Bacterial Vaginosis or “BV” is an annoying condition that manifests with several symptoms:
- Vaginal discharge, usually with a “fishy” odor
- Vaginal irritation
- Mild pelvic discomfort
BV can be acute or recurrent and can be very debilitating when it does not respond easily to treatment.
How did I get this?
- BV is caused by an overgrowth of bacteria that are usually present in small amounts in the vagina.
- The healthy vaginal environment or “microbiome” supports the growth of healthy bacteria called Lactobacillus that produce acid. This healthy acid production suppresses growth of problematic bacteria that cause BV.
Things that can lead to the development of BV:
- Vaginal intercourse (which does not directly cause an infection, but can create an environment that allows bacterial growth)
- Heavy periods that require prolonged use of menstrual pads that trap moisture
- Soaps or body wash with fragrance or antibacterial component that suppress healthy Lactobacillus
- Use of other over the counter treatments that suppress normal Lactobacillus
“The vagina is a self-cleaning oven.” We often use this analogy to remind people that the vagina has the ability to self-clean and douching or using other products after intercourse or menstrual bleeding IS NOT NECESSARY and can actually cause more problems.
What do I do if I think that I have BV?
- First, if it is the first episode of symptoms, make an appointment for an evaluation with your Gynecologist to confirm the diagnosis. Other conditions such as vaginal yeast, chlamydia, gonorrhea, atrophic vaginitis and trichomonas can cause similar symptoms.
- If you have BV, your health care provider will treat you with appropriate antibiotics, usually Flagyl (Metronidazole) or Cleocin/Clindesse (Clindamycin) vaginally or orally.
What can I do to prevent it?
- The main mode of prevention is to not overuse vaginal over-the-counter treatments, avoid douching and avoid antibacterial soaps & body washes in the pelvic area.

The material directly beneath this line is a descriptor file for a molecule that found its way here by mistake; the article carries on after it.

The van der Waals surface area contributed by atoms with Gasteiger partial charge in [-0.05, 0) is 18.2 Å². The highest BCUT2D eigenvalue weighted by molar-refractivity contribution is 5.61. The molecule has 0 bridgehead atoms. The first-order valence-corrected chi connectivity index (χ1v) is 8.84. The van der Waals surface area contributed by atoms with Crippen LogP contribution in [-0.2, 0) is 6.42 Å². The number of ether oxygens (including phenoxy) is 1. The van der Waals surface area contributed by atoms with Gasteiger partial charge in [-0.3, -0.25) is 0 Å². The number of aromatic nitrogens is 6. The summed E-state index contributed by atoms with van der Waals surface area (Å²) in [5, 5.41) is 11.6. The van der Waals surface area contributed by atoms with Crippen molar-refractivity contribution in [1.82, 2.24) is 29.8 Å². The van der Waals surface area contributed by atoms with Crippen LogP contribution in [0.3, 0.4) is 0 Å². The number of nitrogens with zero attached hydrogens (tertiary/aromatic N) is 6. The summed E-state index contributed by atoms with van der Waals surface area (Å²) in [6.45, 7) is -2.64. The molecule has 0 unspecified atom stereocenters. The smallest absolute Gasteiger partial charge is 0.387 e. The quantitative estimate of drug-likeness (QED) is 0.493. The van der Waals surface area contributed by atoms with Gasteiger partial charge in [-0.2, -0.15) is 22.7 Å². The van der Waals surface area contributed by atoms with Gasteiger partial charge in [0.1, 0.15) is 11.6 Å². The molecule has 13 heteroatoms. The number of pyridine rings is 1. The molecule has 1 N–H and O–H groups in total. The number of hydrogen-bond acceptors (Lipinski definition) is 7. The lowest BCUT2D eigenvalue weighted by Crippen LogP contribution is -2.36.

- Over-the-counter acidifying treatments such as RePhresh and Boric Acid suppositories can be helpful in stopping progression of symptoms if used early and can also be used in a suppressive way to prevent recurrent infections. I recommend using either treatment three times a week, on Monday, Wednesday, Friday for 6-12 weeks in cases of recurrent BV to try to promote growth of healthy Lactobacillus.
- Oral Pro-biotics may also help to support a healthy vaginal microbiome, although these treatments are unproven
- Using menstrual pads that prevent moisture may also be helpful.
What if it won’t get better?
- Dealing with recurrent BV can be a very tricky and frustrating situation. If you have recurrent symptoms, you need to have a long conversation with your Gynecologist about treatment options.
- There are some other pharmacologic treatments that may yield better results if standard treatments fail
- Specially prepared, compounded treatments can be made which will treat symptoms more effectively. We work directly with a local compounding pharmacy to provide these options
- In cases where there is a component of hormone deficiency and vaginal atrophy, adding vaginal estrogen can be helpful
At MORE, we are committed to providing comprehensive treatment and long-term options for dealing with acute & recurrent Bacterial Vaginosis infections. We can usually find some combination of treatment options to deal with your symptoms and get you back to feeling like yourself!
Susan Lacy MD FACOG
Dr. Susan Lacy is the founder of Modern Gynecology & Reproductive Health & MORE Aesthetics.